One, somewhat inexpensive, alternative that makes the tooth harder is to heat the tooth and then quench it in a cold liquid; the resulting tooth is much more durable, but is slightly more brittle. Usually the hardening process uses induction heating, thereby heating only the tooth and making the tooth harder, but not affecting the properties of the body of the blade.
Another alternative is to put a more durable material on the tip of the tooth. Durable materials include
Carbide (a combination of tungsten, carbon and cobalt in various proportions to increase times between sharpening by ten, although the material is prone to chipping when it hits hard items like rocks, tools, etc.)
Stellite (R) (Stellite, invented in the early 1900s, is a proprietary carbide material with cobalt, chromium, and a variety of other elements such as tungsten, nickel, molybdenum and carbon. It is less brittle than carbide and lasts longer but does cost more.)
Chrome (chromium carbide, very durable and expensive)
There is no question that logs with dirt and other hard debris on the outside will quickly short useful tooth life, especially when using these special teeth that tend to be more brittle. To lengthen tooth life, several options are to clean logs with a power washer, remove bark (as the crevasses in bark often hold logs of grit), and store cleaned logs up off the ground.
SET OR SWAGE
Now that we have the tooth ready to go, we need to figure out a way to make the slot that the tooth cuts, the kerf, just a bit wider than the body of the blade. Without this extra space, the blade will rub, heat, etc. Actually, when we cut a slot in the wood, the wood cells will spring back slightly, closing the slot just a bit after the cells are cut, so the kerf must be just a bit wider than we might calculate initially.
Basically, there are two choices for cutting a a wide kerf: Make the tip of the tooth a bit wider, called swaging and done by hitting the tooth tip with a hammer and a special tool called a swage; or by bend the teeth, one to one side and the next one to the other side of the blade body, called setting the teeth. With small band saws, setting is the most common technique. Setting must be done carefully so that the protrusion in each side of the blade is identical. If uneven, then the blade will wander and can even take off cutting on its own, undesired path. Special, simple equipment can be purchased to set the teeth yourself. Setting is usually done after sharpening.
The required set is less for denser woods than for softer, less dense species.
In some cases, after two teeth are set, one to each side, the third tooth, called the raker tooth, is left straight. Then the fourth and fifth teeth are set and the sixth is left straight, and so on. This is called a triple chip blade and would be used for crosscutting, but is not widely used in most small band sawmills, but such blades are available.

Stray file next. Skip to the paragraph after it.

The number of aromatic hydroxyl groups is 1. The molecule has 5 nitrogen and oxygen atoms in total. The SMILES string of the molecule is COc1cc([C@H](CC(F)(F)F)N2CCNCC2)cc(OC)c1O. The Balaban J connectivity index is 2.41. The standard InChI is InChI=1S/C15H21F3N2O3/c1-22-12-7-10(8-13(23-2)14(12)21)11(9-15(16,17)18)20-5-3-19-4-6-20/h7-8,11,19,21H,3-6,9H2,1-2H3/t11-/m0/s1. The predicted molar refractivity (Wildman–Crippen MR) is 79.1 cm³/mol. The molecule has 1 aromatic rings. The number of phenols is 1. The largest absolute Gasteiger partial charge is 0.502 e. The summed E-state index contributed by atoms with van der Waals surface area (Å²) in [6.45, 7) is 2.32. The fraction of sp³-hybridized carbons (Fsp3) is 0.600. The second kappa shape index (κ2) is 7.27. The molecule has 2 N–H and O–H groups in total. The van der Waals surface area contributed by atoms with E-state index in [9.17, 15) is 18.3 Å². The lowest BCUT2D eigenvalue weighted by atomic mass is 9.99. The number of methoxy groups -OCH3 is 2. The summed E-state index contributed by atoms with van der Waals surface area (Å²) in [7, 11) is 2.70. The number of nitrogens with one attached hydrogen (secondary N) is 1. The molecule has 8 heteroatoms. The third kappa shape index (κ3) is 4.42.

TOOTH SPACING OR PITCH
The closer the teeth are spaced, the less power per tooth (but overall the power is the same if the feed rate is the same at any tooth spacing) and finer the sawdust. With wider spacing, however, the amount of sawdust that the gullet of each tooth increases. With large logs, the gullets may fill and then the excess sawdust will spill out and cause heating.
In my experience, 7/8" is the most common spacing, but closer and further spacing is available. My favorite is 1-1/8" especially for most softwoods and low density hardwoods. For well frozen logs, 3/4" is probably more reasonable. In general, it is common to find that the spacing is too close for many mills. One of the best ways to judge the result of spacing and feed rate is to look at the sawdust; very fine sawdust is often an indicator of slow feed and close spacing. The larger spacing does require a wider blade, however, to handle the extra stress per tooth.
By the way, I've used Norwood's 3/4" pitch blades on hedge, and they work better for very dense wood, but with the closer spacing, I wouldn't recommend them for wide cuts. The cobaltized blades do a great job through nails, but are pricey.
Dave....I have not had any blades sharpened & set yet. I live about 2-miles from the Norwood warehouse, but the mill is about 60-miles from here. The weather this winter has been worse than usual & I did not get out to saw much at all so I haven't dulled a lot of blades yet. I just bought the mill last June. I will be looking for a place to get them sharpened, so if anyone has any recommendations, that would be great.
You must be near Buffalo. I hear you folks had a pretty brutal winter. Hope you have a good season of sawing. Their open house is coming up pretty soon. You might ask about their blade sharpeners. I just got their pro system and like it fine, though I'm working on a way to automate it so it can sharpen blades while I mill.